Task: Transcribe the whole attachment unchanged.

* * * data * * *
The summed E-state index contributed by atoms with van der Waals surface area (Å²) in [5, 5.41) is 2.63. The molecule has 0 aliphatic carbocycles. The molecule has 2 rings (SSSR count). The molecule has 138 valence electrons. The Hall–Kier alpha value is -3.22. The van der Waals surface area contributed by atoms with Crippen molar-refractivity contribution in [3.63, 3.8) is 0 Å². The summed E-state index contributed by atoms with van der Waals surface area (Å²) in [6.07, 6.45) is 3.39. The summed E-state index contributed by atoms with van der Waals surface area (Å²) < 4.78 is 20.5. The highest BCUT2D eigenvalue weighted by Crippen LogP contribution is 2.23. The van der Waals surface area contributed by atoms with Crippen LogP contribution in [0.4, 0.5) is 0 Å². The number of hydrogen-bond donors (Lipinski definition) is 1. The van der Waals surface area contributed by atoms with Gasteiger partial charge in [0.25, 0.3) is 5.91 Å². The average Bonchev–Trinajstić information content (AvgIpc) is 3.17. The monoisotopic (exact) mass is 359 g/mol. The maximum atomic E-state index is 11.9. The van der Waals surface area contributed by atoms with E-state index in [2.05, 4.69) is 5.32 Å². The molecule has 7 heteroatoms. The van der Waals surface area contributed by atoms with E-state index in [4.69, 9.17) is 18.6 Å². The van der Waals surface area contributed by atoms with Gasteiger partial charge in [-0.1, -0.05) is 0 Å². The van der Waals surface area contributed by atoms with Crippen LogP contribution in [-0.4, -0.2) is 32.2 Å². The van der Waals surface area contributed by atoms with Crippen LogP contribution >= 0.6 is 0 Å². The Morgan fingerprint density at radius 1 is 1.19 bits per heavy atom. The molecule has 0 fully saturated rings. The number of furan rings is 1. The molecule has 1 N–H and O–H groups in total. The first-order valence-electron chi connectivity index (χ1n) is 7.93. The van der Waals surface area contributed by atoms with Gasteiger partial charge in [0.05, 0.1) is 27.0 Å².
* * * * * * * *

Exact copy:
The summed E-state index contributed by atoms with van der Waals surface area (Å²) in [5, 5.41) is 2.63. The molecule has 0 aliphatic carbocycles. The molecule has 2 rings (SSSR count). The molecule has 138 valence electrons. The Hall–Kier alpha value is -3.22. The van der Waals surface area contributed by atoms with Crippen molar-refractivity contribution in [3.63, 3.8) is 0 Å². The summed E-state index contributed by atoms with van der Waals surface area (Å²) in [6.07, 6.45) is 3.39. The summed E-state index contributed by atoms with van der Waals surface area (Å²) < 4.78 is 20.5. The highest BCUT2D eigenvalue weighted by Crippen LogP contribution is 2.23. The van der Waals surface area contributed by atoms with Crippen LogP contribution in [0.4, 0.5) is 0 Å². The number of hydrogen-bond donors (Lipinski definition) is 1. The van der Waals surface area contributed by atoms with Gasteiger partial charge in [0.25, 0.3) is 5.91 Å². The average Bonchev–Trinajstić information content (AvgIpc) is 3.17. The monoisotopic (exact) mass is 359 g/mol. The maximum atomic E-state index is 11.9. The van der Waals surface area contributed by atoms with E-state index in [2.05, 4.69) is 5.32 Å². The molecule has 7 heteroatoms. The van der Waals surface area contributed by atoms with E-state index in [4.69, 9.17) is 18.6 Å². The van der Waals surface area contributed by atoms with Gasteiger partial charge in [-0.1, -0.05) is 0 Å². The van der Waals surface area contributed by atoms with Crippen LogP contribution in [-0.4, -0.2) is 32.2 Å². The van der Waals surface area contributed by atoms with Crippen LogP contribution >= 0.6 is 0 Å². The Morgan fingerprint density at radius 1 is 1.19 bits per heavy atom. The molecule has 0 fully saturated rings. The number of furan rings is 1. The molecule has 1 N–H and O–H groups in total. The first-order valence-electron chi connectivity index (χ1n) is 7.93. The van der Waals surface area contributed by atoms with Gasteiger partial charge in [0.05, 0.1) is 27.0 Å².